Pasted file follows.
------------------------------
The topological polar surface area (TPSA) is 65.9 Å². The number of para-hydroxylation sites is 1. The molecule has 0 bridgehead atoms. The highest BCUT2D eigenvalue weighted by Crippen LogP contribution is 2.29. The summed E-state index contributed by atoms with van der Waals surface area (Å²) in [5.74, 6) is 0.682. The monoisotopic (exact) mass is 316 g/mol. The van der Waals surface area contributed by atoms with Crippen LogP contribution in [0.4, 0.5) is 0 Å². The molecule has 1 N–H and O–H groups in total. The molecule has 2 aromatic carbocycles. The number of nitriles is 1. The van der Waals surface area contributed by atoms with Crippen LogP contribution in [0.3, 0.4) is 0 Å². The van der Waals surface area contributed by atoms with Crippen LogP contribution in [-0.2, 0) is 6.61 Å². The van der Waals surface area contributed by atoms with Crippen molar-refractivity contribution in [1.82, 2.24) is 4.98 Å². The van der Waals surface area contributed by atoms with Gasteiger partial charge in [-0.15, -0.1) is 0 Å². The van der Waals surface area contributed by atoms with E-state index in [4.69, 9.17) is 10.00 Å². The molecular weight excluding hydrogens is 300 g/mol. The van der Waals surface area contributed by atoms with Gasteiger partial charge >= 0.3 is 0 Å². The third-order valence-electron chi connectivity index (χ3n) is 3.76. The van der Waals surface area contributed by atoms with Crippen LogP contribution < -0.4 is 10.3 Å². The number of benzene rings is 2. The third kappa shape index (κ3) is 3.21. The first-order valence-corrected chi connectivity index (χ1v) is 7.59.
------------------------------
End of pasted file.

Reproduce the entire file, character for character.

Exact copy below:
The topological polar surface area (TPSA) is 65.9 Å². The number of para-hydroxylation sites is 1. The molecule has 0 bridgehead atoms. The highest BCUT2D eigenvalue weighted by Crippen LogP contribution is 2.29. The summed E-state index contributed by atoms with van der Waals surface area (Å²) in [5.74, 6) is 0.682. The monoisotopic (exact) mass is 316 g/mol. The van der Waals surface area contributed by atoms with Crippen LogP contribution in [0.4, 0.5) is 0 Å². The molecule has 1 N–H and O–H groups in total. The molecule has 2 aromatic carbocycles. The number of nitriles is 1. The van der Waals surface area contributed by atoms with Crippen LogP contribution in [0.3, 0.4) is 0 Å². The van der Waals surface area contributed by atoms with Crippen LogP contribution in [-0.2, 0) is 6.61 Å². The van der Waals surface area contributed by atoms with Crippen molar-refractivity contribution in [1.82, 2.24) is 4.98 Å². The van der Waals surface area contributed by atoms with Gasteiger partial charge in [-0.15, -0.1) is 0 Å². The van der Waals surface area contributed by atoms with E-state index in [4.69, 9.17) is 10.00 Å². The molecular weight excluding hydrogens is 300 g/mol. The van der Waals surface area contributed by atoms with Gasteiger partial charge >= 0.3 is 0 Å². The third-order valence-electron chi connectivity index (χ3n) is 3.76. The van der Waals surface area contributed by atoms with Crippen LogP contribution < -0.4 is 10.3 Å². The number of benzene rings is 2. The third kappa shape index (κ3) is 3.21. The first-order valence-corrected chi connectivity index (χ1v) is 7.59.